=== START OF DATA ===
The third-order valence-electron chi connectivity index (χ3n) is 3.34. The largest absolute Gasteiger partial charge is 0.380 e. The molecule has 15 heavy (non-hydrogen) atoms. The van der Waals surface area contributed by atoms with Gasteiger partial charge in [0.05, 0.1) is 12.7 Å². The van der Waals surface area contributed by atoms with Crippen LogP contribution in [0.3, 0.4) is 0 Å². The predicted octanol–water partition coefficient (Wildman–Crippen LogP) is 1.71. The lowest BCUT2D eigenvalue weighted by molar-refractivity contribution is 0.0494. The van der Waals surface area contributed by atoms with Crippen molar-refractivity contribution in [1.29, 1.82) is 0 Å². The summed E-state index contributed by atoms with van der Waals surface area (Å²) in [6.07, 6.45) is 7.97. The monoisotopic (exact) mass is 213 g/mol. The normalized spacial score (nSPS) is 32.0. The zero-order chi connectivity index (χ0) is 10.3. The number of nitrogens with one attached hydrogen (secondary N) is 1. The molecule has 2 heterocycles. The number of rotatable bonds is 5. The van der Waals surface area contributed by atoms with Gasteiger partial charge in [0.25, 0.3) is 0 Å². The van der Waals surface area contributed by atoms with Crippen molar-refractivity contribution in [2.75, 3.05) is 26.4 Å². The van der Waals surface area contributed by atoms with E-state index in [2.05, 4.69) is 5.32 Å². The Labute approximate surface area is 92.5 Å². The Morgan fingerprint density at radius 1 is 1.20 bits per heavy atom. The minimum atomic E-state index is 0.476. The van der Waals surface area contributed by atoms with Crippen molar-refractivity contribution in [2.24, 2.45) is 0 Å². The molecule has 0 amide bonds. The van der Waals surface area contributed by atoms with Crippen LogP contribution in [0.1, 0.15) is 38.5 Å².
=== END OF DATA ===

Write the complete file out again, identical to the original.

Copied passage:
The third-order valence-electron chi connectivity index (χ3n) is 3.34. The largest absolute Gasteiger partial charge is 0.380 e. The molecule has 15 heavy (non-hydrogen) atoms. The van der Waals surface area contributed by atoms with Gasteiger partial charge in [0.05, 0.1) is 12.7 Å². The van der Waals surface area contributed by atoms with Crippen LogP contribution in [0.3, 0.4) is 0 Å². The predicted octanol–water partition coefficient (Wildman–Crippen LogP) is 1.71. The lowest BCUT2D eigenvalue weighted by molar-refractivity contribution is 0.0494. The van der Waals surface area contributed by atoms with Crippen molar-refractivity contribution in [1.29, 1.82) is 0 Å². The summed E-state index contributed by atoms with van der Waals surface area (Å²) in [6.07, 6.45) is 7.97. The monoisotopic (exact) mass is 213 g/mol. The normalized spacial score (nSPS) is 32.0. The zero-order chi connectivity index (χ0) is 10.3. The number of nitrogens with one attached hydrogen (secondary N) is 1. The molecule has 2 heterocycles. The number of rotatable bonds is 5. The van der Waals surface area contributed by atoms with Gasteiger partial charge in [0.25, 0.3) is 0 Å². The van der Waals surface area contributed by atoms with Crippen molar-refractivity contribution in [2.75, 3.05) is 26.4 Å². The van der Waals surface area contributed by atoms with E-state index in [2.05, 4.69) is 5.32 Å². The Labute approximate surface area is 92.5 Å². The Morgan fingerprint density at radius 1 is 1.20 bits per heavy atom. The minimum atomic E-state index is 0.476. The van der Waals surface area contributed by atoms with Crippen molar-refractivity contribution in [2.24, 2.45) is 0 Å². The molecule has 0 amide bonds. The van der Waals surface area contributed by atoms with Crippen LogP contribution in [0.1, 0.15) is 38.5 Å².